A: Ummm . . . no. Sorry. I always feel a little guilty when people ask me this, because I would love to read every book I design, but I don’t have enough time. The most important thing for me to know is the overall message of the book, the genre in which it will be marketed, and the audience it will be marketed to. I depend on the client to give me that information.

Q: Huh. So you’re not illustrating the covers or reading the books. What else does a book designer do?

A: Covers are definitely the most visible part of a book designer’s job, because covers play such a huge role in marketing a book. But, beyond the seductively glamorous world of cover design, the entire interior of a book also needs to be designed before it can be printed. Someone has to take your Word (or Pages, or Google) document and turn it into something that looks like a book, with headers and footers and page numbers. As a designer, I go through every character of your document, strip out all of the formatting, and reformat it so that it looks the same but it will cooperate when it goes to the printer. I find handwriting fonts to match the parts you want to look handwritten, and I argue with the publisher and printer about whether we can afford to use green ink on certain pages because you feel it would really contribute to the impact of your story. I do all my work in Adobe InDesign. When I’m finished formatting in InDesign, both you (the author) and your editor take one last look at it, then I send your book to the printer as a PDF.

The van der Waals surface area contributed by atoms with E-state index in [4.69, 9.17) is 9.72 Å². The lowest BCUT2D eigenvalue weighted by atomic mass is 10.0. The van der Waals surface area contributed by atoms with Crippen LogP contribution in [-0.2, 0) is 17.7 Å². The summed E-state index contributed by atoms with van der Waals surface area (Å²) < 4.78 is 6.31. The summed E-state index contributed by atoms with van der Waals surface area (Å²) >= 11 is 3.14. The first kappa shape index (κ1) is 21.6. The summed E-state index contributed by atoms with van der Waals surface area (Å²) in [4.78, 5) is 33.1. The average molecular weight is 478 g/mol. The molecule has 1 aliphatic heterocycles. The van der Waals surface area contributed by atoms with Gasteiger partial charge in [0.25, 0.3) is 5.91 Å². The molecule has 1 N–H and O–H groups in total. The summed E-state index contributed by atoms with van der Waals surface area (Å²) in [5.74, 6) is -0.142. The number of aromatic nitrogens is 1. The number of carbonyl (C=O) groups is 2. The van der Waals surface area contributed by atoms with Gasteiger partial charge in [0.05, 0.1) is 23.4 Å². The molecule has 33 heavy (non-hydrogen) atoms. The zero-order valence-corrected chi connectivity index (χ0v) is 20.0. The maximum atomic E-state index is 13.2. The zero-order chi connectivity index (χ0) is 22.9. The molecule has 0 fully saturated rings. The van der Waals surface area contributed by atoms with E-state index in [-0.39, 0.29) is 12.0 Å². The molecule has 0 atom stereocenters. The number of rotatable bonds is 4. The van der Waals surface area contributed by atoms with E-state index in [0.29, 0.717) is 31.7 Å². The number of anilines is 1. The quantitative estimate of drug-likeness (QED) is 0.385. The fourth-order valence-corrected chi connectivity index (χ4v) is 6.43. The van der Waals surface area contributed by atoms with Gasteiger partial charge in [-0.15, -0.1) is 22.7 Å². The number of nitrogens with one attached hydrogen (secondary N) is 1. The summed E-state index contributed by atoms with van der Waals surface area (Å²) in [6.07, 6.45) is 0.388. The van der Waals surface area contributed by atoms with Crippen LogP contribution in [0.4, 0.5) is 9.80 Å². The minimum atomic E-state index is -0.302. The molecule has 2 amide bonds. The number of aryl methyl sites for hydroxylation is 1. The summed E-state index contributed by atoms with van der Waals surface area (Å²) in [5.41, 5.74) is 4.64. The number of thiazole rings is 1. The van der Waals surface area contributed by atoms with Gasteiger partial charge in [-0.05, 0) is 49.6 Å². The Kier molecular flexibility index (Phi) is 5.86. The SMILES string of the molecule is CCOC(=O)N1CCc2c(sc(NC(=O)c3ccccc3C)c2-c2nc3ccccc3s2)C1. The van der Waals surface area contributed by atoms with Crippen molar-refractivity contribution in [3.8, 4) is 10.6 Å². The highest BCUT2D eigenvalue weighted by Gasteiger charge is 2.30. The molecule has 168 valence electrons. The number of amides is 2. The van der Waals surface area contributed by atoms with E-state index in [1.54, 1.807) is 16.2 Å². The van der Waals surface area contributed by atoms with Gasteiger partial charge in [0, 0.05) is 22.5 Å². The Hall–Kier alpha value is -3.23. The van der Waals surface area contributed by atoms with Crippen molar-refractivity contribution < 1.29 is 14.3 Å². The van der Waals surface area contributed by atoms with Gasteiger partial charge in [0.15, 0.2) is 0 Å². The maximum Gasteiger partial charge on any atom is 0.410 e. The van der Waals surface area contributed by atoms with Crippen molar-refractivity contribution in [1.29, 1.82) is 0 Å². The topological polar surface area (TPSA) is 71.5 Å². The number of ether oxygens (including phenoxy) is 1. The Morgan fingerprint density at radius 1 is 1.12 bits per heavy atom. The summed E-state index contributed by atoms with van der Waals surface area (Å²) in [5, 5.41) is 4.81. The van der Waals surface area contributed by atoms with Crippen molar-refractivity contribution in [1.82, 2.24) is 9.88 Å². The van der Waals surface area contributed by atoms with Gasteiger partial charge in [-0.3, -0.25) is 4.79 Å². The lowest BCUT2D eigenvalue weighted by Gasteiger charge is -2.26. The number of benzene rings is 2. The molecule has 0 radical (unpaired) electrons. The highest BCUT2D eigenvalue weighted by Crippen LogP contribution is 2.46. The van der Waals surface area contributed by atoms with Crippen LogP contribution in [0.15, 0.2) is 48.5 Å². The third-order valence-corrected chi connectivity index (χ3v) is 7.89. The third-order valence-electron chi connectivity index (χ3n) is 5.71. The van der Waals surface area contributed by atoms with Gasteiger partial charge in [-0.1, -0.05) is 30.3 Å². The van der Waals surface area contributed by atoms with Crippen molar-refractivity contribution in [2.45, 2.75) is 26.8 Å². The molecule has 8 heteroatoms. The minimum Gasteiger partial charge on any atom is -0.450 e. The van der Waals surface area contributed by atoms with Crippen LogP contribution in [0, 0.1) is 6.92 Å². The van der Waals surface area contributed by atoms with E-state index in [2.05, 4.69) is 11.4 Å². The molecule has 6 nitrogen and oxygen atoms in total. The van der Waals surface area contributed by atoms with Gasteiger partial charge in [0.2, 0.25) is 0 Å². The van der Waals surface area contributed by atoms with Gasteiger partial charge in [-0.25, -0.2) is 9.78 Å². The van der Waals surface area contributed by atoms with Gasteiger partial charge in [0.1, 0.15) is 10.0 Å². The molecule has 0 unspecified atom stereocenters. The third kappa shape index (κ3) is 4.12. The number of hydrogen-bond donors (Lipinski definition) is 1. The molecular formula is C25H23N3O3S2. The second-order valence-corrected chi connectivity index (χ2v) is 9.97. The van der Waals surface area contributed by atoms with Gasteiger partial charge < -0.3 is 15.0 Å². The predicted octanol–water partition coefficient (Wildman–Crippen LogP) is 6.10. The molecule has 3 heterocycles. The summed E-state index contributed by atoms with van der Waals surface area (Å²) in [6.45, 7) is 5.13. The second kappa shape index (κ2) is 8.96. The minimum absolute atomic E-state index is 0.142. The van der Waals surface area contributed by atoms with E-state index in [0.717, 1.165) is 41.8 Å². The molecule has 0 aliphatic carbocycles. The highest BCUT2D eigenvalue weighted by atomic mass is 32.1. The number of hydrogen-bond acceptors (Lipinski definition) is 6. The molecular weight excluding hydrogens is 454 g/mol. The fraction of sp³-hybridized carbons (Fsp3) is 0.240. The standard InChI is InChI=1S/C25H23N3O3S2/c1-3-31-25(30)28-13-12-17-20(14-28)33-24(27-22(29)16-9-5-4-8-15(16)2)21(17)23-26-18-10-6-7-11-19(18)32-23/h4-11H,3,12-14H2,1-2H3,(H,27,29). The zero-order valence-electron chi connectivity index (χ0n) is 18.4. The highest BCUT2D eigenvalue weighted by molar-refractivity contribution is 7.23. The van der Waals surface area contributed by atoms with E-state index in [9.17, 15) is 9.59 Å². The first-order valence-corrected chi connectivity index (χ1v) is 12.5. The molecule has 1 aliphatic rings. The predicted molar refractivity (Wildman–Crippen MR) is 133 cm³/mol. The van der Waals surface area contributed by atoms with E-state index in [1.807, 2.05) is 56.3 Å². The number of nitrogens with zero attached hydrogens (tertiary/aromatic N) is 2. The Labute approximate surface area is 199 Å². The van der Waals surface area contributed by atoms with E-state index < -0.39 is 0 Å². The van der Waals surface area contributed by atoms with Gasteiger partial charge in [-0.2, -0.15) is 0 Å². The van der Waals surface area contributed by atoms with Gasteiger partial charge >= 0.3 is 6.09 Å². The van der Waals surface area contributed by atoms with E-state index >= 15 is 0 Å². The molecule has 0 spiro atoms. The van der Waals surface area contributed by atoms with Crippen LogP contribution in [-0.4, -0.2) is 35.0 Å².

Q: How does the popularity of e-books impact book design?